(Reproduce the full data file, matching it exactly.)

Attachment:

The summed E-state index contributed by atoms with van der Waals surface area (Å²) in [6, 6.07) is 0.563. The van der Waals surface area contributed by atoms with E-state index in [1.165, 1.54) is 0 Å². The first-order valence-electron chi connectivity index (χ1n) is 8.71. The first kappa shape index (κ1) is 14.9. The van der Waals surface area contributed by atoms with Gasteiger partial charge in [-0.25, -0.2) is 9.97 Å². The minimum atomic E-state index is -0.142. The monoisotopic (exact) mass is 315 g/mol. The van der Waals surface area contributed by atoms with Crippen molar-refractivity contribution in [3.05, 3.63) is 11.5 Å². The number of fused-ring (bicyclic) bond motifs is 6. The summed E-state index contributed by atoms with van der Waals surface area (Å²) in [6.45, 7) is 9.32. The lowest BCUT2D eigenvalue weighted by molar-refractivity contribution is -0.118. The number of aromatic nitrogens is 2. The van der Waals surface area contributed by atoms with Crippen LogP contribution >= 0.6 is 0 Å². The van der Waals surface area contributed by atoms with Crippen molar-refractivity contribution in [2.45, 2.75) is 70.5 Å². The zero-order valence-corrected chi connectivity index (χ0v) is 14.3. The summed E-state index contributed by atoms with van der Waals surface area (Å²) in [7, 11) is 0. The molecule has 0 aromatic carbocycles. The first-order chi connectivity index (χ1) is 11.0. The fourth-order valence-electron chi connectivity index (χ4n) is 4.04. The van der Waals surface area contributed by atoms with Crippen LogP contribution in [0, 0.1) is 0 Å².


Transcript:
The summed E-state index contributed by atoms with van der Waals surface area (Å²) in [6, 6.07) is 0.563. The van der Waals surface area contributed by atoms with E-state index in [1.165, 1.54) is 0 Å². The first-order valence-electron chi connectivity index (χ1n) is 8.71. The first kappa shape index (κ1) is 14.9. The van der Waals surface area contributed by atoms with Gasteiger partial charge in [-0.25, -0.2) is 9.97 Å². The minimum atomic E-state index is -0.142. The monoisotopic (exact) mass is 315 g/mol. The van der Waals surface area contributed by atoms with Crippen molar-refractivity contribution in [3.05, 3.63) is 11.5 Å². The number of fused-ring (bicyclic) bond motifs is 6. The summed E-state index contributed by atoms with van der Waals surface area (Å²) in [6.45, 7) is 9.32. The lowest BCUT2D eigenvalue weighted by molar-refractivity contribution is -0.118. The number of aromatic nitrogens is 2. The van der Waals surface area contributed by atoms with Crippen LogP contribution >= 0.6 is 0 Å². The van der Waals surface area contributed by atoms with Crippen molar-refractivity contribution in [2.45, 2.75) is 70.5 Å². The zero-order valence-corrected chi connectivity index (χ0v) is 14.3. The summed E-state index contributed by atoms with van der Waals surface area (Å²) in [7, 11) is 0. The molecule has 0 aromatic carbocycles. The first-order chi connectivity index (χ1) is 11.0. The fourth-order valence-electron chi connectivity index (χ4n) is 4.04. The van der Waals surface area contributed by atoms with Crippen LogP contribution in [0, 0.1) is 0 Å².